turn, be putting the snake off eating it. So try washing the next
pinky under the tap, holding it in tweezers. Don't touch the pinky
with your fingers. Place it in the vivarium as normal.
this still doesn't work - this will be around the fourth or fifth
time it has refused a mouse - then not only will the snake be
getting quite hungry by now, but you will probably be getting
worried, too... Well, don't worry - so long as it has fresh water
every day then it could easily go a month or more without food.
However, I would contact the pet shop or breeder you bought the
snake from and ask them if there is a particular technique they used
to feed the snake prior to selling it to you. Perhaps take your
snake along and see if they can get it to feed - or maybe just watch
them feeding other snakes to see if they do anything different from
|There are several more techniques that are used to get a hatchling
to start feeding - as said already, once started, there is usually
no looking back - corn snakes really do love eating mice. Some
people have asked me whether to try crickets - no is the definite
answer to that one.
But one of the first tricks to try, if
you have a hatchling that won't eat, is to simply warm the pinky up
a bit in some hot water for a few minutes. If this doesn't work, you
could confine the snake in a much smaller than usual container,
along with a pinky. I have seen styrofoam cups used (like from
coffee vending machines) - pop the snake and mouse in one (still
inside the vivarium) and leave for a while.
that is tried, is 'braining', where you puncture the head of the
mouse with a knife point. The increased smell from the mouse may
attract the snake better. Or, whilst holding the snake carefully,
try offering just the tail of a pinky, held in tweezers.
are a few more tricks to try - I don't know all of them - different
breeders come up with their own ideas. For instance, I have heard of
the skin, shed from a small lizard, if moistened and stuck to a
pinky can sometimes do the trick - the lizard being another food
item for corn snakes in the wild and the skin stuck to a pinky fools
the snake. Or else you could try feeding a small lizard to the snake
- but obviously you will want to get the snake onto mice as soon as
possible, being much more easily bought and cheaper than
After this, if all else fails, then a live pinky
will have to be tried. If this is successful, you want to get the
snake onto eating pre-killed mice as soon as possible. Live feeding
is both unnecessary and later when feeding larger mice, can be
injurious for your snake if the mouse turns on the snake and bites
it (it does happen!).
If it still refuses to eat, then it is
definitely time to take it back whence it came for the seller to
sort out the problem - he probably shouldn't have sold it to you in
the first place. Force feeding is the final last resort and works in
some cases, but this is not something you should get involved with
if you have no experience of it.
You may have noticed and
wondered why at no time have I mentioned the idea of taking your
snake to a vet. Well, I have nothing against vets in general - in
fact, I admire them highly: my grandfather was a much respected vet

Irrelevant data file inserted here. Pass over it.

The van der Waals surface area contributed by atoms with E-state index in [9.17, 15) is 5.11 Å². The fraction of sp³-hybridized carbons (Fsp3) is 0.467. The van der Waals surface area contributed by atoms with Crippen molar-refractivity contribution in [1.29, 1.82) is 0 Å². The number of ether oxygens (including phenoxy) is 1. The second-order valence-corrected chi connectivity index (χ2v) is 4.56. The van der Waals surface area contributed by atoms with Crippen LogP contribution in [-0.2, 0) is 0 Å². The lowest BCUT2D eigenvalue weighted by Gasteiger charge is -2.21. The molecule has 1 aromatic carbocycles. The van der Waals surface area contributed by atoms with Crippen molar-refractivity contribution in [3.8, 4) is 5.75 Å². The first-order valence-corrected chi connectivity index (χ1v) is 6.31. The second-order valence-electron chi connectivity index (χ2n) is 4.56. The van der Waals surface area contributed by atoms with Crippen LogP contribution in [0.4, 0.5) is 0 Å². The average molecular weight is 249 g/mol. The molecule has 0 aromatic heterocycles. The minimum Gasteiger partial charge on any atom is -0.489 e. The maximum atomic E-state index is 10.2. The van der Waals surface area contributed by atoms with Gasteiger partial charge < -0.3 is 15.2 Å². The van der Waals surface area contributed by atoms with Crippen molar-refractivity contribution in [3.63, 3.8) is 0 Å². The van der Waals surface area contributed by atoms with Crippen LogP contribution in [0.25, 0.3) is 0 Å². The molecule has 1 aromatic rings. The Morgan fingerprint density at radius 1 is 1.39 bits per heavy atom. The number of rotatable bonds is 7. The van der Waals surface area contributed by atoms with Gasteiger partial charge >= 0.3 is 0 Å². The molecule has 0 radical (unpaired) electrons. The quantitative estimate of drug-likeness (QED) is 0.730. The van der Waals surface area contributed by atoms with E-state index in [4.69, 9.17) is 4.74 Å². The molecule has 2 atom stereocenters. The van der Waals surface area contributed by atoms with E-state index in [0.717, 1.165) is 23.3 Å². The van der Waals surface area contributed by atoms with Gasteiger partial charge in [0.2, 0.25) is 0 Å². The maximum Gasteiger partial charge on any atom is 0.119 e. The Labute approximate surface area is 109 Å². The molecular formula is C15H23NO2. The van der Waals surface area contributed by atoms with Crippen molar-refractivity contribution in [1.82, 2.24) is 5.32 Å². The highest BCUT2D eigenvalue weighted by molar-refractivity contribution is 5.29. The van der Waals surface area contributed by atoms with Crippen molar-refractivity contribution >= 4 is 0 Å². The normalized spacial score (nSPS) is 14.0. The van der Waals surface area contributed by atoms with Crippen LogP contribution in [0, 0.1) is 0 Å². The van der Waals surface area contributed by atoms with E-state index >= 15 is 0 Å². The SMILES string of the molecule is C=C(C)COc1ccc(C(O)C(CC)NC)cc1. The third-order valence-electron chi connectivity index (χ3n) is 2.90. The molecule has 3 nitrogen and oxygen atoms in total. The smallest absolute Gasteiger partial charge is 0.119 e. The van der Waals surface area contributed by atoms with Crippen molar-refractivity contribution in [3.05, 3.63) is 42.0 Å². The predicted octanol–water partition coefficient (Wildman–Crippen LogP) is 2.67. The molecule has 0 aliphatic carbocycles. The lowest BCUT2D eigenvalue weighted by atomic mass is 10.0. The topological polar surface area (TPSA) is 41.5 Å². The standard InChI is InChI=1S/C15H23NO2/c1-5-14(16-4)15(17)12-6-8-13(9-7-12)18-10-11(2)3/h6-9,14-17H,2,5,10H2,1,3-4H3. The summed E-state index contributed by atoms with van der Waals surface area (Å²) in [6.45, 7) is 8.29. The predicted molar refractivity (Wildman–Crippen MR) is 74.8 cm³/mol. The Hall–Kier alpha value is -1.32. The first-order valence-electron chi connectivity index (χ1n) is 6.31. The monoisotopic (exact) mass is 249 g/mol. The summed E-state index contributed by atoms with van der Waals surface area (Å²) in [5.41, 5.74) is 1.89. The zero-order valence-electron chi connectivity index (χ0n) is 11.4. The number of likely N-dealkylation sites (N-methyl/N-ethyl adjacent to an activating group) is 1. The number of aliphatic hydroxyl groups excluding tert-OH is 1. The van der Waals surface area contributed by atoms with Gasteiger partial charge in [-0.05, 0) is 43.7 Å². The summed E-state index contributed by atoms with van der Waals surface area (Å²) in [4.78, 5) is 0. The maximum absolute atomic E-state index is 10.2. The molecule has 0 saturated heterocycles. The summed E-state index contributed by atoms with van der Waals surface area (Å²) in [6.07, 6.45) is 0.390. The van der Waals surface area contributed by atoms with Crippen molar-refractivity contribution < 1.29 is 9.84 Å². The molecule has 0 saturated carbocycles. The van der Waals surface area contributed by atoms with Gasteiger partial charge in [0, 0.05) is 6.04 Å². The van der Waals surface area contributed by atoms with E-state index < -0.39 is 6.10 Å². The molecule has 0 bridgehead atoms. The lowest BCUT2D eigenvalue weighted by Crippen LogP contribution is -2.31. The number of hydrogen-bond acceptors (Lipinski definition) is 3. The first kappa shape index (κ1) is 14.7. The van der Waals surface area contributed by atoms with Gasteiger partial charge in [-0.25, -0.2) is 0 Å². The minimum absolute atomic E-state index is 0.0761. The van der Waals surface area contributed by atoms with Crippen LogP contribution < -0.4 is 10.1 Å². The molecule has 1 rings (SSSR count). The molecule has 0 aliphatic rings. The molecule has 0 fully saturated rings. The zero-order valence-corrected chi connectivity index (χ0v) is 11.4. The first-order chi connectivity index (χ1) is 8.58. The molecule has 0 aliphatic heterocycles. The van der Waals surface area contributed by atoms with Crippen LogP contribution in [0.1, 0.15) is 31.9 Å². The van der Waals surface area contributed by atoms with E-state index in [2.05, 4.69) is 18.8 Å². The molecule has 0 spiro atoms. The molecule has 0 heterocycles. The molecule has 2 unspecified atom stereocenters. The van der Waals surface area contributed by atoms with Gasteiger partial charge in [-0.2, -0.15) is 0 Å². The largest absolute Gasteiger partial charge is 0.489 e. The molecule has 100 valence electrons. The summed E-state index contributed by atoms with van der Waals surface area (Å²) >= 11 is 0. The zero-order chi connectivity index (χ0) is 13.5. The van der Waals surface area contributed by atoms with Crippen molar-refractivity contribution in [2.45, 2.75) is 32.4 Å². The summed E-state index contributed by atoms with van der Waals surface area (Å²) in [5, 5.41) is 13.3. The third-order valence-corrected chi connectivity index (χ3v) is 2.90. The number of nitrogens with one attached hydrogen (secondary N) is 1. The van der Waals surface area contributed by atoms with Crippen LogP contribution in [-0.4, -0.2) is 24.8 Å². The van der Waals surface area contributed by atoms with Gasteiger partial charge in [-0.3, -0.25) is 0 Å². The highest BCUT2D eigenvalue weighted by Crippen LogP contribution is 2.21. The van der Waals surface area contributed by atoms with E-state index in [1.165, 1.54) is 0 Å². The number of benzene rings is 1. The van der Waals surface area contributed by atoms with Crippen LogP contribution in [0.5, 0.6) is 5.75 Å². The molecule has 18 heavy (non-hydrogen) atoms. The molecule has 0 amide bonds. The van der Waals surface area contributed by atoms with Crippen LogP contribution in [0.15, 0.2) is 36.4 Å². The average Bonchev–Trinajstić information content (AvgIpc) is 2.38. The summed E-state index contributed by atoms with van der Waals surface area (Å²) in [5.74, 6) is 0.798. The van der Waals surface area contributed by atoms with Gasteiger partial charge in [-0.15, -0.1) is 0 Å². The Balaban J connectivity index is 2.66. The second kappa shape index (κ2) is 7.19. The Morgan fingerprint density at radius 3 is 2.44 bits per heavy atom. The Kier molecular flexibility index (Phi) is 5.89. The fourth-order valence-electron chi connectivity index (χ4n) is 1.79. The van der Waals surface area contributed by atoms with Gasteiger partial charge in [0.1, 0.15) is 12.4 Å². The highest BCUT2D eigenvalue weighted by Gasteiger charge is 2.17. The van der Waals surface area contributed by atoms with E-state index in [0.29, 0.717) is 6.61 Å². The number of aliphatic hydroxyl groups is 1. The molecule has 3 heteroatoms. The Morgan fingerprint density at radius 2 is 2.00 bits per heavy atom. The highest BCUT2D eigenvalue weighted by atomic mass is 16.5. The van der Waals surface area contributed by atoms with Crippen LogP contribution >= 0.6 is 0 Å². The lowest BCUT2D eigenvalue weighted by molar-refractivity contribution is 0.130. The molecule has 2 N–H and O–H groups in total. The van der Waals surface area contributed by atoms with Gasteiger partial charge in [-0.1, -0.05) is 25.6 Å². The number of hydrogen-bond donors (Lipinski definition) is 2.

in Somerset, England, for over forty years and was one of the very
first people to ever successfully mend a broken leg in a
horse - pioneering stuff, a long time ago. But he knew nothing about
snakes - and most vets today still have no real training or
experience of snakes. In the majority of cases, you would do far
better to take your snake to a breeder or someone experienced in
dealing with snakes.
Sorry this page ended up so long - well
done for reading this far - thanks! If you are still worried about
your snake and wish to email me, then please feel free to do so, but
make sure you have read this page thoroughly a couple of times and
tell me so in your email - otherwise the first bit of advice I'll
give you is simply to read this page....
|Just to add one more useful tip, here is the text from an
email I got recently from someone in Texas, USA...
find it successful to put the baby snake in a brown paper lunch bag
along with the pinky, and then fold closed the top of the bag. (Make
sure there are no holes in the bag, though, for the snake to get
out.) Leave snake there overnight and then check in the morning. The
snake can breathe thru the paper bag. If unsuccessful, then try
again in 3-4 days. A much higher percentage of the baby snakes will
eat live pinkies, but I will usually try frozen thawed pinkies
first, since their future owner may end up feeding them frozen
And after enquiring exactly what kind of
paper bag brown lunch bags were, I got the following
"I had no idea that my e-mail was
traveling all the way to England. I
assumed that everyone used brown lunch bags everywhere! Sorry for
assumption. Brown paper lunch bags are sold here in the grocery
usually 100 bags per package. They are used a lot with middle
school students (since they appear to be "too old" for lunch boxes).
are small thin brown paper bags (size: 5 1/8 x 3 1/8 x 10 5/8 inches
13 x 7.9 x 27 cm). I find that my newborn baby corn snakes seem to
their own timeclocks. They eat when they are ready. Some will take
first feeding a couple days after they first shed...others will wait
week. It's a bit frustrating, but over the last few years, I've only
one baby snake that never would eat. They seem to all eat "sooner
later". I just have to be patient. They can even go 3 weeks or
without eating, so I no longer worry. A few years ago before I knew
the snake eggs hatched a few days before we went on vacation. Half
baby snakes ate, but the other half had not eaten by the time we
leaving. I was afraid that if I left them at home, they'd die....so
the baby snakes with us on our vacation. (I learned later that they
have been just fine at home.). Our two grown corn snakes always eat
only time the female doesn't eat is shortly before she lays the
lays eggs every April and then the eggs hatch in early August. I
eggs half way in vermiculite soil in a sweater box that I've punch
the top and the side. Then I put the sweater box up on the shelf in
closet and about every 3 weeks I check to make sure the soil is
(that's why vermiculite soil is great....it holds in the moisture).
eggs will hatch within 24 hours of each other. A baby snake will
to totally venture out of the egg once he has slit the egg. My
of the baby snakes hatching has been at 100% ... so this method is a
for me. We've had our corn snakes for maybe 7 years. I have no idea
many more years they'll lay eggs, but it has been a lot of fun ...
and a lot
of fun when we give a baby snake to someone who really wants one
parent knows what he/she is getting themselves into)."